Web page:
Bloodsucking Fly May Have Transferred SIV to Humans From Chimps, German Scientists Say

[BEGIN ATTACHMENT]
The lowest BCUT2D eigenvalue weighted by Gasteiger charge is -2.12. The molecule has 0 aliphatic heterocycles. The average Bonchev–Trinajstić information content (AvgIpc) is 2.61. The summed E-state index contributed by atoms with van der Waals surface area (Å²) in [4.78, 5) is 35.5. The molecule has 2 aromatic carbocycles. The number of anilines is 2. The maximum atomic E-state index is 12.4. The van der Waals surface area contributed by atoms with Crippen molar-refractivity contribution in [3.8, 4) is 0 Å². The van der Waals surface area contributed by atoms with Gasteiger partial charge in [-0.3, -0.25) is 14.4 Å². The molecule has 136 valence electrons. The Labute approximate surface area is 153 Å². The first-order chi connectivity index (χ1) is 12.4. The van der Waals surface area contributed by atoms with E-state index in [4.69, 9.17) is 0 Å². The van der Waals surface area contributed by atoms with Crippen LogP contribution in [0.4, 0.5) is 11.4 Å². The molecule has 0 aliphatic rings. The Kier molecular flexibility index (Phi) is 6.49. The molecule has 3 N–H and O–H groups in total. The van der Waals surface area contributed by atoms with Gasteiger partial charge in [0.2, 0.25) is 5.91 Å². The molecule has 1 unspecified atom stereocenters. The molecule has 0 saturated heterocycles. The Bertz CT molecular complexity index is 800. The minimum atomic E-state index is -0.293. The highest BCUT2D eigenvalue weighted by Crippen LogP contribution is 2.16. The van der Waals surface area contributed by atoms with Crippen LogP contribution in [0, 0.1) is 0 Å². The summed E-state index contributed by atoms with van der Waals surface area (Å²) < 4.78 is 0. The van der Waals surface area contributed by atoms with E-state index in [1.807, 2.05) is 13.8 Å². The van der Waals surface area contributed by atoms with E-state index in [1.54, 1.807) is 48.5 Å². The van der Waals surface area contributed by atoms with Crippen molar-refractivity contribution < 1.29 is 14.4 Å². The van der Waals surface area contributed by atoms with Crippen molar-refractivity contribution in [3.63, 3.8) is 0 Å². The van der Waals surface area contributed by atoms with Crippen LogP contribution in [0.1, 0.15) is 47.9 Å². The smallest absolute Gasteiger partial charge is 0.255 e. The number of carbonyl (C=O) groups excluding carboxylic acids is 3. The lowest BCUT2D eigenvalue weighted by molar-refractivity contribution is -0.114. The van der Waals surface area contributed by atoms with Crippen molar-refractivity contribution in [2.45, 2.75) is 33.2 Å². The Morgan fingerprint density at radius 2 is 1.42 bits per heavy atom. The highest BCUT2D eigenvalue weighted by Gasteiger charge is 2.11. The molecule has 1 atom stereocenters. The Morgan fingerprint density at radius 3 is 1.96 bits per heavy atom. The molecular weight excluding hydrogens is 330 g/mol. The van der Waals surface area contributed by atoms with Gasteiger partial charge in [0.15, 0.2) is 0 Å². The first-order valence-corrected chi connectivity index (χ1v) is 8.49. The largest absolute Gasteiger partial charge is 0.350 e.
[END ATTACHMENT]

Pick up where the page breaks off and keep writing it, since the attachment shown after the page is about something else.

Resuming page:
Bloodsucking stable flies may have transmitted SIV, an HIV-like virus, from chimpanzees to humans, "unleash[ing]" the HIV epidemic on humans, according to German scientists, BBC News reports (BBC News, 3/14). Many AIDS researchers believe that HIV was originally an animal virus that "leapt the species barrier" to humans in the early 20th century. Scientists have theorized that an SIV-infected ape bit a human or was eaten uncooked by a human, thus transmitting the virus. However, Werner Kloft of the University of Bonn, Manfred Eigen of the Max Planck Institute for Biophysical Chemistry in Goettingen and Freiburg University researcher Gerhard Brandner report in the Mar. 23 issue of New Scientist and in the German journal Naturwissenschaften that they believe the virus was transmitted from ape to human through a bloodsucking fly. While most bloodsucking insects, like mosquitos, cannot transmit HIV, the stable fly sucks blood when it feeds and then regurgitates some of that blood at its next feeding. If the blood is regurgitated into an open wound, any virus in the blood could be passed on (Agence France-Presse, 3/13). The key "precondition for transmission of HIV" is that the fly does not digest the blood, keeping any virus in the blood unharmed by digestive enzymes, according to the researchers. The researchers suggest that HIV could have been transmitted through these flies "for years" without being recognized. However, these "rare" HIV infections now "pale into insignificance" next to the spread of HIV through unprotected sex and shared needles, according to BBC News. "It's an interesting theory and no more," David Mabey, professor at the London School of Hygiene and Tropical Medicine, said, adding that theories such as this one "distract attention from the main public health message, which is 90% of infections are transmitted by sex or from mothers to infants. So the message is to practice safe sex and not to worry about being bitten by flies" (BBC News, 3/14).This is part of the KHN Morning Briefing, a summary of health policy coverage from major news organizations. Sign up for an email subscription.